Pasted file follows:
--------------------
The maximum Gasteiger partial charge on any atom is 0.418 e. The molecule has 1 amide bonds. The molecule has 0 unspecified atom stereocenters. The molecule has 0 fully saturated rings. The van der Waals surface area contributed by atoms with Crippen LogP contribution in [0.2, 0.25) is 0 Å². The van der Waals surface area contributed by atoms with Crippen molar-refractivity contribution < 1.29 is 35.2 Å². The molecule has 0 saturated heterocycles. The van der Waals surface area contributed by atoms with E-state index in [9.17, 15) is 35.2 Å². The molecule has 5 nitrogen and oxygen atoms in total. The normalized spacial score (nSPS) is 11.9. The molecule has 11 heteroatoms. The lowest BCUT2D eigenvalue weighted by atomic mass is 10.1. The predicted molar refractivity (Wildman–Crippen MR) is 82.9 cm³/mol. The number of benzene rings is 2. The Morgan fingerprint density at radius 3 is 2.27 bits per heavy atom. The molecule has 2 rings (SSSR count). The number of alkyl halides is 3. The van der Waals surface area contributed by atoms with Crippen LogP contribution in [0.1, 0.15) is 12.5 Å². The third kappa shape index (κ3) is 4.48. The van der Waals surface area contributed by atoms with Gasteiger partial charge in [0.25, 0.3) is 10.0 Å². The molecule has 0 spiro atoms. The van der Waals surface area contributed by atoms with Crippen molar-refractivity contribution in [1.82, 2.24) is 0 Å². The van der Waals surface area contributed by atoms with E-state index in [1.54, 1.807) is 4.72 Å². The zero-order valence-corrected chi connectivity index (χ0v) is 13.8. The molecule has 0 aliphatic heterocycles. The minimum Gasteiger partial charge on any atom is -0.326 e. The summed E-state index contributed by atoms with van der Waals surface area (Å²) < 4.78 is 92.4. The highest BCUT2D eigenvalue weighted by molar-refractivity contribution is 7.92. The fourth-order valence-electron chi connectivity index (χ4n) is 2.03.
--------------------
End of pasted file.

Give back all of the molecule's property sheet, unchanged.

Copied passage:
The maximum Gasteiger partial charge on any atom is 0.418 e. The molecule has 1 amide bonds. The molecule has 0 unspecified atom stereocenters. The molecule has 0 fully saturated rings. The van der Waals surface area contributed by atoms with Crippen LogP contribution in [0.2, 0.25) is 0 Å². The van der Waals surface area contributed by atoms with Crippen molar-refractivity contribution < 1.29 is 35.2 Å². The molecule has 0 saturated heterocycles. The van der Waals surface area contributed by atoms with E-state index in [9.17, 15) is 35.2 Å². The molecule has 5 nitrogen and oxygen atoms in total. The normalized spacial score (nSPS) is 11.9. The molecule has 11 heteroatoms. The lowest BCUT2D eigenvalue weighted by atomic mass is 10.1. The predicted molar refractivity (Wildman–Crippen MR) is 82.9 cm³/mol. The number of benzene rings is 2. The Morgan fingerprint density at radius 3 is 2.27 bits per heavy atom. The molecule has 2 rings (SSSR count). The number of alkyl halides is 3. The van der Waals surface area contributed by atoms with Crippen LogP contribution in [0.1, 0.15) is 12.5 Å². The third kappa shape index (κ3) is 4.48. The van der Waals surface area contributed by atoms with Gasteiger partial charge in [0.25, 0.3) is 10.0 Å². The molecule has 0 spiro atoms. The van der Waals surface area contributed by atoms with Crippen molar-refractivity contribution in [1.82, 2.24) is 0 Å². The van der Waals surface area contributed by atoms with E-state index in [1.54, 1.807) is 4.72 Å². The zero-order valence-corrected chi connectivity index (χ0v) is 13.8. The molecule has 0 aliphatic heterocycles. The minimum Gasteiger partial charge on any atom is -0.326 e. The summed E-state index contributed by atoms with van der Waals surface area (Å²) < 4.78 is 92.4. The highest BCUT2D eigenvalue weighted by molar-refractivity contribution is 7.92. The fourth-order valence-electron chi connectivity index (χ4n) is 2.03.